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Challenges facing our society’s relationship with the natural world are myriad and imminent. Environmental planners stand at a crucial juncture between man’s historical impacts, society’s current needs, and the needs of future generations. The environmental planner operates within a series of challenges – imperfect information about the nature of this world, insufficient authority to mandate and enforce, and the limit of historical observance of the actions and impacts of humanity’s development to guide intervention. With all of these things to take account of, it’s difficult but necessary to interrupt the cycle of perpetual analysis and make the leap into ac􀆟 on.

We cannot succeed if we do not risk failure. Now that the consequences of the industrial revolution are being felt we cannot wait until we have the most perfect, affordable, equitable, absolute solutions. We should apply any treatments that have a reasonable chance at success and then learn from that success or failure and try again. It’s difficult not to feel the gravity of this responsibility and become paralyzed into inaction, but the only certainty is that if we do nothing and continue to live and impact our planet as we do now our species will go extinct. If one looks at our current situation as a zero sum game, any action that helps society in the right direction is a good action, even if it isn’t perfect.

This report follows the concepts and material covered in the Fall 2017 offering of Environmental Planning Process at the College of Environmental Design and takes them a step or two further. The goal is to ask questions that will stimulate further investigation and generate thesis topics as well as generate suggestions for actions that can be taken by private individuals, educational institutions teaching landscape architecture, and research and publication topics where more investigation is warranted.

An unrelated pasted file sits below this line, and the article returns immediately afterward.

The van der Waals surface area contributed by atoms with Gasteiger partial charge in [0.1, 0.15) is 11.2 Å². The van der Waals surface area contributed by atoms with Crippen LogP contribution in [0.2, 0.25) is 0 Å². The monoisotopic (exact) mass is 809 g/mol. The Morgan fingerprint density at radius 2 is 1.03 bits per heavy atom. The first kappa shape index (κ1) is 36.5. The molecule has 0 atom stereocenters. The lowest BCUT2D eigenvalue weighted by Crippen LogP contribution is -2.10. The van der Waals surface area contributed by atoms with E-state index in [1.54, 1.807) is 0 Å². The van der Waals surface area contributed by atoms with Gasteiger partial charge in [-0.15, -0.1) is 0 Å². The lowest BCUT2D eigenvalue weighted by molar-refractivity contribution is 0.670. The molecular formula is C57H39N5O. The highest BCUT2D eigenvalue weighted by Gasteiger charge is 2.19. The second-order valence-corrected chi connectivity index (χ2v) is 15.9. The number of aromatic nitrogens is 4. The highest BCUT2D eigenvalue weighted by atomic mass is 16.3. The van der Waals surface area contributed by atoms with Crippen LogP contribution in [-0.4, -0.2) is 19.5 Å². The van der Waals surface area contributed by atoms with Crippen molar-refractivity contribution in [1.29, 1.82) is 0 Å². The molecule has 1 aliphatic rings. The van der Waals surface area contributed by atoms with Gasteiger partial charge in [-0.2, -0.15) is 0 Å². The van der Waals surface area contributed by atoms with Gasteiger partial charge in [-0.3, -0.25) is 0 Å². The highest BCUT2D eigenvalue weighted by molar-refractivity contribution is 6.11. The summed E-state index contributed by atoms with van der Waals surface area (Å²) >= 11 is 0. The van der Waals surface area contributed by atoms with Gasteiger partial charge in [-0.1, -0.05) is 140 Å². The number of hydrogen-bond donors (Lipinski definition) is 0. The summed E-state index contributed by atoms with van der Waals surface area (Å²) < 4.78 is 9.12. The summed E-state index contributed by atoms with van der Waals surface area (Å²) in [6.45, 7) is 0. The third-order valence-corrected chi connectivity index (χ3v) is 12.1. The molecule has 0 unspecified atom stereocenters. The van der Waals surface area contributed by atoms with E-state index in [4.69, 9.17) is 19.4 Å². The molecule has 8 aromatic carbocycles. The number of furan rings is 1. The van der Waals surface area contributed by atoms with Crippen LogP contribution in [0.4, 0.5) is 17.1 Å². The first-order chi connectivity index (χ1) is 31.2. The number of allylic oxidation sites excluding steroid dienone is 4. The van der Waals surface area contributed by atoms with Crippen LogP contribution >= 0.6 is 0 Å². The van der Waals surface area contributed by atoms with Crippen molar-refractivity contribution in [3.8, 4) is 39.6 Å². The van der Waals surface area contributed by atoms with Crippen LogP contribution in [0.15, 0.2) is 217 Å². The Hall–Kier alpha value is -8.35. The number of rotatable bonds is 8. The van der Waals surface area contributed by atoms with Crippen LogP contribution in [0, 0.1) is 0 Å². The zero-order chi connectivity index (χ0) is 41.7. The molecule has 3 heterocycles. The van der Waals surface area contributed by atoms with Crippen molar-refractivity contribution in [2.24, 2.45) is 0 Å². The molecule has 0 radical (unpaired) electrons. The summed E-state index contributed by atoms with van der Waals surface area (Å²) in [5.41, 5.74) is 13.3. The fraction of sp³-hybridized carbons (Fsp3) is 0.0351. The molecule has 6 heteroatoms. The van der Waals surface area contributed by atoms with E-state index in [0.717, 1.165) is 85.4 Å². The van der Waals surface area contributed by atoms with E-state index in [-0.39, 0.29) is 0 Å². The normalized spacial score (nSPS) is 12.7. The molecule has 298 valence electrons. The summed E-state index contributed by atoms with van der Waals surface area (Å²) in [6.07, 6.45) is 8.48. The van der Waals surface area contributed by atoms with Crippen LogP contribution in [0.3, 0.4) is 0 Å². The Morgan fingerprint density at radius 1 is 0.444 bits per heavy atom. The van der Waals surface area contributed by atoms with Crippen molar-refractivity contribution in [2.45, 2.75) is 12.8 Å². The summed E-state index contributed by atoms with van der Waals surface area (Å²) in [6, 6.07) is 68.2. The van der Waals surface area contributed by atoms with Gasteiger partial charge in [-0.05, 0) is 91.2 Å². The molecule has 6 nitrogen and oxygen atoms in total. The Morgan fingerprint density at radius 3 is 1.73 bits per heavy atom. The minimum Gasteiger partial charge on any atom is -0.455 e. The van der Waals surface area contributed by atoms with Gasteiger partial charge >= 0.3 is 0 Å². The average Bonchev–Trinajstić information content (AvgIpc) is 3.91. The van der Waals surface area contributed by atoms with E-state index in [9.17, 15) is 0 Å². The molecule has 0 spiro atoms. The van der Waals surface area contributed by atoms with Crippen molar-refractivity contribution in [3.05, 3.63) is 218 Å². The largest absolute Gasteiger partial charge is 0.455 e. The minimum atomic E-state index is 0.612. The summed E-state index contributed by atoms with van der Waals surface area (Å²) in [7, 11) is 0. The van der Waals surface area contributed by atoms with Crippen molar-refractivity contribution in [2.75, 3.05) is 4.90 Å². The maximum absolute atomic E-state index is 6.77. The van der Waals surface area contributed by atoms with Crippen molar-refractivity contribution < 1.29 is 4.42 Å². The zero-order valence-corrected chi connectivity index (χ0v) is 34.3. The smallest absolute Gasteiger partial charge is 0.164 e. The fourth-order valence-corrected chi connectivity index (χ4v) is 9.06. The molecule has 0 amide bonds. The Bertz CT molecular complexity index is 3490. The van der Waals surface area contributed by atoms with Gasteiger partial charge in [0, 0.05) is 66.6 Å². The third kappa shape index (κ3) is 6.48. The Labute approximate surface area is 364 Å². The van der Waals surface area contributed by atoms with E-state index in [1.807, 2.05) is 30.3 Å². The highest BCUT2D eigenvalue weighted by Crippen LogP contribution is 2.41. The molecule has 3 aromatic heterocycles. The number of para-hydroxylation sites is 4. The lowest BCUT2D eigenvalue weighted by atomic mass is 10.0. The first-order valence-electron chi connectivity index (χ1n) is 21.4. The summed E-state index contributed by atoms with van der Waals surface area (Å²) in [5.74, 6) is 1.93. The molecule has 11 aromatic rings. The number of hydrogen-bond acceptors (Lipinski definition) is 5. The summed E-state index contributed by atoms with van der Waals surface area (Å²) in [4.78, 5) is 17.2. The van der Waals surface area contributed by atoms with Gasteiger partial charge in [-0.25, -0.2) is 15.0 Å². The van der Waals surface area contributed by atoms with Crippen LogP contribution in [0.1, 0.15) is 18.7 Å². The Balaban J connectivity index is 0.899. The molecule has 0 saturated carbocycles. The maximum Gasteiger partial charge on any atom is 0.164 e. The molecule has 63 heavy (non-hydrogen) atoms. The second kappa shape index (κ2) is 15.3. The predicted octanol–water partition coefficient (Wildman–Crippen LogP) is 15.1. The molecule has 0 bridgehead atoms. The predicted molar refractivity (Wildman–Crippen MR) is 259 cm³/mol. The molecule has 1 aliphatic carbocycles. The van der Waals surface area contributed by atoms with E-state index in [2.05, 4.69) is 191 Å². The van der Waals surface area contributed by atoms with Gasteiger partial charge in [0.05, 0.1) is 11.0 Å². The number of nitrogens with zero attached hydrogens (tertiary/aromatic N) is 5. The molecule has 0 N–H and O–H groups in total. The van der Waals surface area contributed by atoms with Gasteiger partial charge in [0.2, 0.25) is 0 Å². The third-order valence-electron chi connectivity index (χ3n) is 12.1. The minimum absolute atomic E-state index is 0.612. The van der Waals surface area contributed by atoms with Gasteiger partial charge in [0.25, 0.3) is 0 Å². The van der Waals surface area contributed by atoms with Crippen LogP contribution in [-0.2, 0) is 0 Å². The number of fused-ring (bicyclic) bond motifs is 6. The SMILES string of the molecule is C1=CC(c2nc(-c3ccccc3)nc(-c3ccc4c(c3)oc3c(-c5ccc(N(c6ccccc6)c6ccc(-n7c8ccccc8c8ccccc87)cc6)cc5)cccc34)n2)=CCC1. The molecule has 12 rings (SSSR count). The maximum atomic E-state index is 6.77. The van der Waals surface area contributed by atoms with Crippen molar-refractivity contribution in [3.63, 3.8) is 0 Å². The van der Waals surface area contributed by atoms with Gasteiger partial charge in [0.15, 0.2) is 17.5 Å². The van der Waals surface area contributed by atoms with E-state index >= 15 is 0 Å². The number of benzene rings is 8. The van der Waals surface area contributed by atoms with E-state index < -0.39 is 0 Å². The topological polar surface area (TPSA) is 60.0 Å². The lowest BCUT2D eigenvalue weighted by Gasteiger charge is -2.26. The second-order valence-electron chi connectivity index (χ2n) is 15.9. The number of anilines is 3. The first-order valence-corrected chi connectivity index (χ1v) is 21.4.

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Environmental Planning & Urban Land Use Planning | By: Kaiyuan Li

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Environmental planning aims at promoting land development with considerations of natural environment, economic, social and political factors to achieve sustainable outcomes. This course draws from theory, history, ecological process, policy and real-life projects to construct a critical analysis of the role of environmental planning, its influences and potential impacts. The final report of this class combines the weekly assignment based on different issues for every week, such as water management and environmental injustice, with a clear stated thesis of urban land use planning which is of personal interest.

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The Distance Between Reality and Ideality | By: Lulin Zheng

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The distance between reality and ideality always exists in all kinds of environmental planning issues. This report is the result of a semester thought and discussion in LA 237 ‘The Process of Environmental Planning. In this semester, we have got through topics like ‘History of Environmental Planning, ‘Environmental Movements’, ‘City Vs Country: The Urban-Rural Continuum’, ‘Urbanization & Deforestation’, ‘Social & Spatial Justice’, ‘Climate Change & Sound Land Use Planning’, ‘Environmental Considerations in the City of Berkeley & UC Berkeley Campus’, ‘Regional & Inter-state Environmental Planning’, ‘National Environmental Planning System – NEPA’, ‘The Role of the Landscape Architect’, etc. All those topics are relevant to the health and survival of social-ecological system and particularly emphasizes on the problems in reality and how to achieve ideality by solving those problems (Adger, W. N. & Hodbod, J, 2007). Through the discussion, one thought came in to my mind that the distance between reality and ideality always existed in all kinds of environmental planning topics. The inter-state environmental planning is inevitable if we want to solve the environmental conflicts between resource states and effected states. But in reality, the powerless of environmental legal system and scientific evidence impede the inter-state environmental confliction solving process (Hall, N. D., 2008).

Environmental Justice is the ultimate goal of environmental planning.